Aristotle: A Treatise on Government


Other particulars we will consider separately; but it seems proper to prove, that the supreme power ought to be lodged with the many, rather than with those of the better sort, who are few; and also to explain what doubts (and probably just ones) may arise: now, though not one individual of the many may himself be fit for the supreme power, yet when these many are joined together, it does not follow but they may be better qualified for it than those; and this not separately, but as a collective body; as the public suppers exceed those which are given at one person's private expense: for, as they are many, each person brings in his share of virtue and wisdom; and thus, coming together, they are like one man made up of a multitude, with many feet, many hands, and many intelligences: thus is it with respect to the manners and understandings of the multitude taken together; for which reason the public are the best judges of music and poetry; for some understand one part, some another, and all collectively the whole; and in this particular men of consequence differ from each of the many; as they say those who are beautiful do from those who are not so, and as fine pictures excel any natural objects, by collecting the several beautiful parts which were dispersed among different originals into one, although the separate parts, as the eye or any other, might be handsomer than in the picture.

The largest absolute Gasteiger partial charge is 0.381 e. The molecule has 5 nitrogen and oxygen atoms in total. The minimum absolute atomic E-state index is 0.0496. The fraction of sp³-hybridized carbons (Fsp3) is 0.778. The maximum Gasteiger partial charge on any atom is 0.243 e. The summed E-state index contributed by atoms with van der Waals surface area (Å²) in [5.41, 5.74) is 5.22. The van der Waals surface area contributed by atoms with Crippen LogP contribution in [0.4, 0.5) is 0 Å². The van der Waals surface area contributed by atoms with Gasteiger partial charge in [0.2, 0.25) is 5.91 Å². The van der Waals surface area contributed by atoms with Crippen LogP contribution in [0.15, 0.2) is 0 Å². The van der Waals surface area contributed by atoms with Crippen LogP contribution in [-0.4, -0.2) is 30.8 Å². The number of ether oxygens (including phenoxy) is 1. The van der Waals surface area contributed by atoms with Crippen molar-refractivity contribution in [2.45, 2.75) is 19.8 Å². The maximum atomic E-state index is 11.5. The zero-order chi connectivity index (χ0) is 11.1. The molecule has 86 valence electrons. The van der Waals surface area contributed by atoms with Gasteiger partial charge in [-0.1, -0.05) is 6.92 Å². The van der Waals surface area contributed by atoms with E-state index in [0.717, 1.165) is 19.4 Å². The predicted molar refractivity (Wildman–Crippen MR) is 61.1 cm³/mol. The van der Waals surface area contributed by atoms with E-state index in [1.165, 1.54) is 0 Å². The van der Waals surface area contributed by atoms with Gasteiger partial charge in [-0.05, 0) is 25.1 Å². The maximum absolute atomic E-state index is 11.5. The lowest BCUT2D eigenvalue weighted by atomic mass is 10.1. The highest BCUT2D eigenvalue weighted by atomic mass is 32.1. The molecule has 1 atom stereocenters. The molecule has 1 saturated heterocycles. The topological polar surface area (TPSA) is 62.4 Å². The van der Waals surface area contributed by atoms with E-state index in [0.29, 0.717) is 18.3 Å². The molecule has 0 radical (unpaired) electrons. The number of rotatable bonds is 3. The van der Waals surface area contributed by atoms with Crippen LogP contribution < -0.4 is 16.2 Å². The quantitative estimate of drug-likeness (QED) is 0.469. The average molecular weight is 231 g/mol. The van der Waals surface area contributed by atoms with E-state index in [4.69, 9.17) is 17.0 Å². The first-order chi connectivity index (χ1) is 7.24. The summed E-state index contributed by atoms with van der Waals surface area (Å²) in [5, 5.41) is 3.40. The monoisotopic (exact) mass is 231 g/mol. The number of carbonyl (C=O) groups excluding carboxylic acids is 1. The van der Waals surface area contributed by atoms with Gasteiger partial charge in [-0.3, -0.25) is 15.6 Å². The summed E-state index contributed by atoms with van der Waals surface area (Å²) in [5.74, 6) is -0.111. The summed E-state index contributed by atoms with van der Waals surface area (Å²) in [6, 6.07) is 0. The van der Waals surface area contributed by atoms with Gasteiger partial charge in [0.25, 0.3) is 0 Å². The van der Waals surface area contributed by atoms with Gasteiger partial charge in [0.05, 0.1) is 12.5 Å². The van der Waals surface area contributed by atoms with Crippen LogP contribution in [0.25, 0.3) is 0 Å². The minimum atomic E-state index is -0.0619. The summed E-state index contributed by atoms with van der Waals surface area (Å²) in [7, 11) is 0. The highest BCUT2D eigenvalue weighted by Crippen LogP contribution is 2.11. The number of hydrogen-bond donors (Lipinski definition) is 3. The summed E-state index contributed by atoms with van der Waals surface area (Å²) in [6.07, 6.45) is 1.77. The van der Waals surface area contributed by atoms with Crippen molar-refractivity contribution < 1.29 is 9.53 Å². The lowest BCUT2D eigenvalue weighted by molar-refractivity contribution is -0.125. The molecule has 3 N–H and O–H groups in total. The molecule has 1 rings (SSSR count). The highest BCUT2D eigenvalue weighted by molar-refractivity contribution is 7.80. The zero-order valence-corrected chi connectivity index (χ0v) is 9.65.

But if this distinction is to be made between every people and every general assembly, and some few men of consequence, it may be doubtful whether it is true; nay, it is clear enough that, with respect to a few, it is not; since the same conclusion might be applied even to brutes: and indeed wherein do some men differ from brutes? Not but that nothing prevents what I have said being true of the people in some states. The doubt then which we have lately proposed, with all its consequences, may be settled in this manner; it is necessary that the freemen who compose the bulk of the people should have absolute power in some things; but as they are neither men of property, nor act uniformly upon principles of virtue, it is not safe to trust them with the first offices in the state, both on account of their iniquity and their ignorance; from the one of which they will do what is wrong, from the other they will mistake: and yet it is dangerous to allow them no power or share in the government; for when there are many poor people who are incapable of acquiring the honours of their country, the state must necessarily have many enemies in it; let them then be permitted to vote in the public assemblies and to determine causes; for which reason Socrates, and some other legislators, gave them the power of electing the officers of the state, and also of inquiring into their conduct when they came out of office, and only prevented their being magistrates by themselves; for the multitude when they are collected together have all of them sufficient understanding for these purposes, and, mixing among those of higher rank, are serviceable to the city, as some things, which alone are improper for food, when mixed with others make the whole more wholesome than a few of them would be.

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